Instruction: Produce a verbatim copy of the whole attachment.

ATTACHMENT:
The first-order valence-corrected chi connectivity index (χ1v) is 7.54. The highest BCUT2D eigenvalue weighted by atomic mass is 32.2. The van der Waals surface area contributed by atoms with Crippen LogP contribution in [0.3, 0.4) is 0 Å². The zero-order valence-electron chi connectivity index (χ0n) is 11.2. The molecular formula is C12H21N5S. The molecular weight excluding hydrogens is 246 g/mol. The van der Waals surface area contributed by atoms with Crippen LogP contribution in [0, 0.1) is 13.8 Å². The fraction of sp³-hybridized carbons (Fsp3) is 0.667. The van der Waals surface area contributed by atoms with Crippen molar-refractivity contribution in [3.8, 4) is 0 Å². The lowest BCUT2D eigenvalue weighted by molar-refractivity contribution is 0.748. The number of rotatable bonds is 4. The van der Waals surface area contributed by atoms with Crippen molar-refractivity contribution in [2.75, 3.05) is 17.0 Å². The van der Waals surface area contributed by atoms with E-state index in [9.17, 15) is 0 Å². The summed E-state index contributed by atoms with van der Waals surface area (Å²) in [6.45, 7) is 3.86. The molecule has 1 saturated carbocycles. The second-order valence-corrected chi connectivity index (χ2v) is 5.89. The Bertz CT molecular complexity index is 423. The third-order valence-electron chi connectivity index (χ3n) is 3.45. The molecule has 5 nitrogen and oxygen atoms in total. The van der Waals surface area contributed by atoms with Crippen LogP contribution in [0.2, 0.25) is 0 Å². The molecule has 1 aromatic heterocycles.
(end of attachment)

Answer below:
The first-order valence-corrected chi connectivity index (χ1v) is 7.54. The highest BCUT2D eigenvalue weighted by atomic mass is 32.2. The van der Waals surface area contributed by atoms with Crippen LogP contribution in [0.3, 0.4) is 0 Å². The zero-order valence-electron chi connectivity index (χ0n) is 11.2. The molecular formula is C12H21N5S. The molecular weight excluding hydrogens is 246 g/mol. The van der Waals surface area contributed by atoms with Crippen LogP contribution in [0, 0.1) is 13.8 Å². The fraction of sp³-hybridized carbons (Fsp3) is 0.667. The van der Waals surface area contributed by atoms with Crippen molar-refractivity contribution in [3.8, 4) is 0 Å². The lowest BCUT2D eigenvalue weighted by molar-refractivity contribution is 0.748. The number of rotatable bonds is 4. The van der Waals surface area contributed by atoms with Crippen molar-refractivity contribution in [2.75, 3.05) is 17.0 Å². The van der Waals surface area contributed by atoms with E-state index in [9.17, 15) is 0 Å². The summed E-state index contributed by atoms with van der Waals surface area (Å²) in [6.45, 7) is 3.86. The molecule has 1 saturated carbocycles. The second-order valence-corrected chi connectivity index (χ2v) is 5.89. The Bertz CT molecular complexity index is 423. The third-order valence-electron chi connectivity index (χ3n) is 3.45. The molecule has 5 nitrogen and oxygen atoms in total. The van der Waals surface area contributed by atoms with Crippen LogP contribution in [0.2, 0.25) is 0 Å². The molecule has 1 aromatic heterocycles.